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AlertMe - Energy bill reduction and home security monitoring

AlertMe - Energy bill reduction and home security monitoring

tamyca - Privates Carsharing Selected Tools Microsoft SketchInsight lets you build a story with interactive sketches Microsoft is putting its SketchInsight interactive whiteboard system on display at the company's TechFest event this week. Designed as a system for storytelling, SketchInsight is a prototype project straight out of Microsoft's research labs. SketchInsight simply lets you tell a story using interactive sketches on a whiteboard. In Microsoft's demonstration the company shows how you could use this to present a story by drawing sketches that turn into animations. The system can mine data from a database and suggest options for charts, diagrams, and other visualizations. Japanese mobile carrier’s new wellness service Tags: Calorie Tracker | i-Bodymo | Japan | NTT DoCoMo | pedometer | wellness mobile app | wireless health | wireless operator | Japanese mobile operator NTT Docomo just announced a new health and wellness service, called i-Bodymo, that is set to launch on its network next week. Docomo describes i-Bodymo as a mobile health support service that includes a full suite of wellness applications. i-Bodymo enables users to monitor their daily physical activity and food intake, which is used to provide health tips and advice to the users. On the diet front, i-Bodymo graphs the user’s caloric intake and burn based on what information the user logged into the system. While there has been little movement on the longtime rumor that Japan’s NTT Docomo, might bring its brand to the U.S. and offer Docomo wireless service over T-Mobile USA’s or AT&T’s network, such a move could shake up the current mobile health services space. For more on i-Bodymo, read the NTT Docomo site here

TuneUp | Digitale Musikverwaltung & -erfassung für iTunes & WMP D3.js - Data-Driven Documents A Modular Garden That Floats Across The Sea We may be able to deal with looming overpopulation by stacking people into ever taller high rises, but growing crops that way becomes a much tougher proposition. What happens to food production when we simply run out of land? We can go to the oceans. Sealeaf is a floating garden, designed to grow crops off coastlines. Designed by Jason C. “Essentially, we believe that instead of trying to design against rising sea levels and urbanisation, why not use it as a source and view the situation as a positive?” Sealeaf modules, which cost $50 apiece, are linked together by a mortar of walkways. Then, when you consider all of the saved ancillary costs--all those trucks burning diesel that no longer need to ship in certain fresh goods--the idea certainly becomes exciting. As of today, Sealife is about 70% realized, 30% concept. See more here.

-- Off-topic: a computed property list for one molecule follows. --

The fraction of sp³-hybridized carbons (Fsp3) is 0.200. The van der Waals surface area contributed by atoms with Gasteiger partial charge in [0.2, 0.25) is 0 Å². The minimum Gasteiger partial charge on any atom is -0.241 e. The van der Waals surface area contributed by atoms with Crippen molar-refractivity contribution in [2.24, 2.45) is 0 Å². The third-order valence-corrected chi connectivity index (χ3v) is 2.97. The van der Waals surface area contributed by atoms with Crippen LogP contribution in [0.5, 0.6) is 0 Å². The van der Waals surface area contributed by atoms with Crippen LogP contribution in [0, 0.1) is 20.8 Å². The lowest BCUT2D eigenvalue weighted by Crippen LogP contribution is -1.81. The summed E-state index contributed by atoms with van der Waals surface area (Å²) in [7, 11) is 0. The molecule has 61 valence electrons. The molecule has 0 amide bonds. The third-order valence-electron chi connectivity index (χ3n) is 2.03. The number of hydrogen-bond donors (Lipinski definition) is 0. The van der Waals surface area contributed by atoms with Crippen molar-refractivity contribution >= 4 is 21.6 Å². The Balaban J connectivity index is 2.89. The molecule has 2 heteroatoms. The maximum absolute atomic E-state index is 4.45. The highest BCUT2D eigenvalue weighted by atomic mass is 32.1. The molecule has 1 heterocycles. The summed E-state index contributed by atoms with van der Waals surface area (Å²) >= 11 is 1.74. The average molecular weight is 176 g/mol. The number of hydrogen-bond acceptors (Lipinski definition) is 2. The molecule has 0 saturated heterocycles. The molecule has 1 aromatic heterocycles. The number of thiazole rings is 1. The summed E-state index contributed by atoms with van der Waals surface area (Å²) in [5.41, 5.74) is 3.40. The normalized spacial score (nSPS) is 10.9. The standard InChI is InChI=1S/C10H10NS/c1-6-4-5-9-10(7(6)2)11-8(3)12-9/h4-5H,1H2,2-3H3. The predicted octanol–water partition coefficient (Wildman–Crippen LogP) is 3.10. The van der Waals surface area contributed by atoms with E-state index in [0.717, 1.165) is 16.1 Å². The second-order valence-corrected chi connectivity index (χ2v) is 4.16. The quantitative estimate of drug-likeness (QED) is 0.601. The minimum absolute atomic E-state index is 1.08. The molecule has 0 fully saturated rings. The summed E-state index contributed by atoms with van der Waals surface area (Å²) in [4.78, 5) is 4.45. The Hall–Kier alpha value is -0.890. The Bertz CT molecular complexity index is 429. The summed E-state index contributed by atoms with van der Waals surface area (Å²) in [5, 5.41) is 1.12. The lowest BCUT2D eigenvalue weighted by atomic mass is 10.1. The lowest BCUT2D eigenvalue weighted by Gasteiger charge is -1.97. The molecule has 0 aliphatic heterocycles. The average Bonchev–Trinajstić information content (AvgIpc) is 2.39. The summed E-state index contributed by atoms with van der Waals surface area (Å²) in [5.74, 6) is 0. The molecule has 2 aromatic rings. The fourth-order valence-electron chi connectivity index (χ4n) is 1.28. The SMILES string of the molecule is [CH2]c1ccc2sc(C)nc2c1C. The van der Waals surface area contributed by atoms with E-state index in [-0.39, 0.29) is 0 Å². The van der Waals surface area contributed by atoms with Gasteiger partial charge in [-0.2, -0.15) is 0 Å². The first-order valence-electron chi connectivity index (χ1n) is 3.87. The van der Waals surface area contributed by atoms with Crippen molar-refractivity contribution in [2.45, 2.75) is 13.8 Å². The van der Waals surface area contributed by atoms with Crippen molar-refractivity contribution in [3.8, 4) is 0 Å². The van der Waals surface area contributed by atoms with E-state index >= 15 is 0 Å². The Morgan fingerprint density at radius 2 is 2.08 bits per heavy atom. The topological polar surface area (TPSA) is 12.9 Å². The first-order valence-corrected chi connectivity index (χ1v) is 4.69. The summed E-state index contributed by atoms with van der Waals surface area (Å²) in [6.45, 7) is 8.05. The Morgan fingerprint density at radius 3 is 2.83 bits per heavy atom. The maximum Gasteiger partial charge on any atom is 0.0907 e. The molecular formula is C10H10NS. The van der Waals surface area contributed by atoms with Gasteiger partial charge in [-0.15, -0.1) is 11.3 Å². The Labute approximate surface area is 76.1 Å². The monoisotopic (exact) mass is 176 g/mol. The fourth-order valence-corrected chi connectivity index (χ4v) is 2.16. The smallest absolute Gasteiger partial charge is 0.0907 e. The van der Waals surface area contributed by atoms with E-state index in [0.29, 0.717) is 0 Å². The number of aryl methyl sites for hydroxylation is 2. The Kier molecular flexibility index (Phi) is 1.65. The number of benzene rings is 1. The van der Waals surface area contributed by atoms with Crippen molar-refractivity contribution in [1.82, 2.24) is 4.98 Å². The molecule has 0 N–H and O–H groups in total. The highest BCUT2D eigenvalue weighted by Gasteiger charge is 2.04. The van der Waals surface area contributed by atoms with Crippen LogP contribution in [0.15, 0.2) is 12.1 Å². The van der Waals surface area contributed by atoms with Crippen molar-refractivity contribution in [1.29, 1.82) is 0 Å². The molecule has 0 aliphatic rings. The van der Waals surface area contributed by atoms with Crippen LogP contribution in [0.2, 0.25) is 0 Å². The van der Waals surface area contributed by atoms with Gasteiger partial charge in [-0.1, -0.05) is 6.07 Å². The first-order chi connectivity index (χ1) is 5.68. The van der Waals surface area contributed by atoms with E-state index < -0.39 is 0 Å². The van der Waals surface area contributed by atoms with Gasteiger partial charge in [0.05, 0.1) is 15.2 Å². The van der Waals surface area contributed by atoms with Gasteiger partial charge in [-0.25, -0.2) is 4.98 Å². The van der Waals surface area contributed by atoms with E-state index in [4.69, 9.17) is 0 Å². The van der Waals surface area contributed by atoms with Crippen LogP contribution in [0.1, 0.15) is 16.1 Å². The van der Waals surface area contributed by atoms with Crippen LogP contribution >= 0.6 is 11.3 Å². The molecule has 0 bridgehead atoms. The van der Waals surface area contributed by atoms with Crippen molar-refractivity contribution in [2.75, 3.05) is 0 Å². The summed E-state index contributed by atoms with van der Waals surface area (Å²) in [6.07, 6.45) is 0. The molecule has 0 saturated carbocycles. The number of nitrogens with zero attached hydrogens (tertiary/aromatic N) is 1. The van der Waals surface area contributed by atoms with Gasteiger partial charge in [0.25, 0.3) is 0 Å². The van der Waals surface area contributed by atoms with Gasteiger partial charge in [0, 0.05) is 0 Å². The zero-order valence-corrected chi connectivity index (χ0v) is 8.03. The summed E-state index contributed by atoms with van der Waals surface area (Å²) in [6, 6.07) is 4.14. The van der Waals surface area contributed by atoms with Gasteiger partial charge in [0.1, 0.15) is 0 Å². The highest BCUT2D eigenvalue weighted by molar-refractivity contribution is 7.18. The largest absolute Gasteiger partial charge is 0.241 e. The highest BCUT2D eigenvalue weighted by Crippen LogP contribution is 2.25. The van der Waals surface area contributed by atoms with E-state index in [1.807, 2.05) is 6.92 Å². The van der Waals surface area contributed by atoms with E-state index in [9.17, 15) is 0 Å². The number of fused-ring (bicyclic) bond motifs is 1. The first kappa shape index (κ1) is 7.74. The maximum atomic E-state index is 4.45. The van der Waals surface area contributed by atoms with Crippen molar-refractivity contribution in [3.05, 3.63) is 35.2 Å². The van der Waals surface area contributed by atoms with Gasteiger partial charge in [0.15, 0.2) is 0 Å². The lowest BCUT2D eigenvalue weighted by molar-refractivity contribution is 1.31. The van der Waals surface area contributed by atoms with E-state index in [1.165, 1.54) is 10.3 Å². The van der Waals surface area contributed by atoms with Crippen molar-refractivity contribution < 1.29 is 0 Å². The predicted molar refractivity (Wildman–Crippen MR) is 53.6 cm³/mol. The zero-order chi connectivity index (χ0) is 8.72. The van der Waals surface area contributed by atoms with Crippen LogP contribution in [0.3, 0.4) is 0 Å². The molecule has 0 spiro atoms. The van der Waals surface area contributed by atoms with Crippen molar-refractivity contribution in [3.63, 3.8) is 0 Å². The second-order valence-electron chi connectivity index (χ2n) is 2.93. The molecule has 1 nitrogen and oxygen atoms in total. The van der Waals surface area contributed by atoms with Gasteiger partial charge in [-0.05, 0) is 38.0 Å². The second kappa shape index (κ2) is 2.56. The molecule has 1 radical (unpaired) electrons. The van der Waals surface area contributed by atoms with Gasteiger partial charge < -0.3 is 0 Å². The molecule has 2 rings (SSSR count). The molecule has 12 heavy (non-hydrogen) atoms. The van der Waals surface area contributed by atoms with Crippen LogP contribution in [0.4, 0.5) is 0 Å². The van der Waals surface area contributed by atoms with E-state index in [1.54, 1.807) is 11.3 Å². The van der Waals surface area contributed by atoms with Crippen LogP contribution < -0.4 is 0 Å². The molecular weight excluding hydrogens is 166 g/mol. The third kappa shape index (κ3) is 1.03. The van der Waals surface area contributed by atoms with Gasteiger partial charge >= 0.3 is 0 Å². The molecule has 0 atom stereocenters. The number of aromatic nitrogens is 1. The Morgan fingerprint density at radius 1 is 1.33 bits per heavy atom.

Logitech Google TV Box Embarrasses Apple TV | Gadget Lab Google TV, the new Android-based OS for the big screen, will power Logitech’s new set-top box, the still-not-properly-named Google TV companion box. The sleek black Apple TV–sized box will run on a 1.2-GHz Atom processor with 4 GB memory, 802.11n Wi-Fi, dual HDMI-out ports, Dolby 5.1 surround sound and a pair of USB ports. If you hook up a webcam, you can even video-chat at 720p. The box, which will launch in the fall, will at first be U.S. Even the remote controls are exciting. Next to the Google TV, the Apple TV is starting to look less like a “hobby” and more like an embarrassing habit Apple is trying to quit. Google TV companion box [Logitech] Logitech’s Google TV companion box includes smartphone apps [Engadget] See Also:

Collect Money, Group Payments, Collect Dues, Fundraising, Tickets Backbone.js Yankee Stadium Bans iPads According to Apple's latest commercial, "iPad goes anywhere" — anywhere, that is, except for Yankee Stadium. Yahoo Sports confirmed with the stadium that the iPad falls under its "no laptops" security policy and patrons won't be able to enter the ball field with one in their possession. Say what? The TSA says that you don't have to take an iPad out of its case to go through security, but Yankee Stadium says the device is a no-go? The discussion surrounding the ban was spurred by a message from Spacekatgal on the IGN Boards. Spacekatgal tried to bring her iPad in to the Yankee/Red Sox game, only to be turned away at the gate. While you can reasonably conceive why someone would want to bring an iPad — or any electronic device aside from a cellphone into a ball game for that matter — the outright ban of such a device strikes us as odd, especially given that Wi-Fi is available throughout the complex. What do you think of this security policy?